On December 24, the magistrate of the Tagansky district of Moscow imposed a turnover fine on Meta (formerly Facebook. – Ed.). Almost 2 billion rubles will be charged from the company for repeated failure to delete prohibited information.
Meta was found guilty of an offense under Part 5 of Article 13.41 of the Administrative Code of Russia. The total amount of the fine is 1,990,984,950 rubles.
As explained in Roskomnadzor, Facebook and Instagram have not removed more than 2 thousand materials with prohibited information, this threatens with new turnover fines.
A Meta spokesman did not comment on the court ruling to journalists.
Earlier that day, the judge ordered a fine of Google 7.2 billion rubles.
The court found the company guilty of committing an administrative offense under Part 5 of Art. 13.41 of the Administrative Code of the Russian Federation. The exact amount of the fine is 7,221,916,235 rubles. The verdict is associated with a repeated violation of Art. 13.41 “Violation of the procedure for restricting access to information …”.
This is the first time a turnaround fine has been imposed on Google in Russia. Its size depends on the company’s revenue. The court had the right to apply a turnover fine to her – from 1/20 to 1/10 of the proceeds for the year preceding the year in which the violation was revealed, but not less than 4 million rubles.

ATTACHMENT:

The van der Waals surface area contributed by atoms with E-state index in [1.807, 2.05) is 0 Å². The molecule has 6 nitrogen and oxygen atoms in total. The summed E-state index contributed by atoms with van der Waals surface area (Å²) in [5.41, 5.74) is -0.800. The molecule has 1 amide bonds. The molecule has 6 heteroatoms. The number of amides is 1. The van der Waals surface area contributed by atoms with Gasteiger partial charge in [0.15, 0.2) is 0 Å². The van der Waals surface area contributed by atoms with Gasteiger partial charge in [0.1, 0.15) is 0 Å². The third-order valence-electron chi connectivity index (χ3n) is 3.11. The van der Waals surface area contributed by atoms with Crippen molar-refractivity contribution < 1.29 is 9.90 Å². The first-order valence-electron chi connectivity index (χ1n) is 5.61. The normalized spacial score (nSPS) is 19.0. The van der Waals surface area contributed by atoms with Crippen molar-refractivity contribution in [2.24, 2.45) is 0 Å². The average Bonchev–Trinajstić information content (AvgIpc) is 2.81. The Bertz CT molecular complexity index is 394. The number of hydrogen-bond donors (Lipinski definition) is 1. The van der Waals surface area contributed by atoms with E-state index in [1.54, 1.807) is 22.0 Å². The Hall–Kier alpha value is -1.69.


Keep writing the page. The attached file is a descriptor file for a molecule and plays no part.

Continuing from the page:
A company representative escaped from the building of the magistrate court in the Tagansky district of Moscow through the back door.
Earlier, December 7, Google has been fined four times in Russia. So the magistrate ruled to fine the company under two protocols for 4 million rubles for failure to remove prohibited content. The court also fined the company under two protocols for not removing links to sites with prohibited information (part 4 of article 13.41 of the Administrative Offenses Code of the Russian Federation) 10 million rubles. Thus, the total amount of Google fines at that time reached 58 million rubles.
Fines were issued for failure to remove prohibited content, including calls to extremism, links to it, as well as refusal to localize personal data of Russians on servers in the Russian Federation, adds the Gazeta.Ru website.
The law, according to which social networks must themselves identify and block prohibited content, came into force in Russia on February 1. If they cannot independently assess the illegality of the content, the administration of the social network must send the data to Roskomnadzor within 24 hours.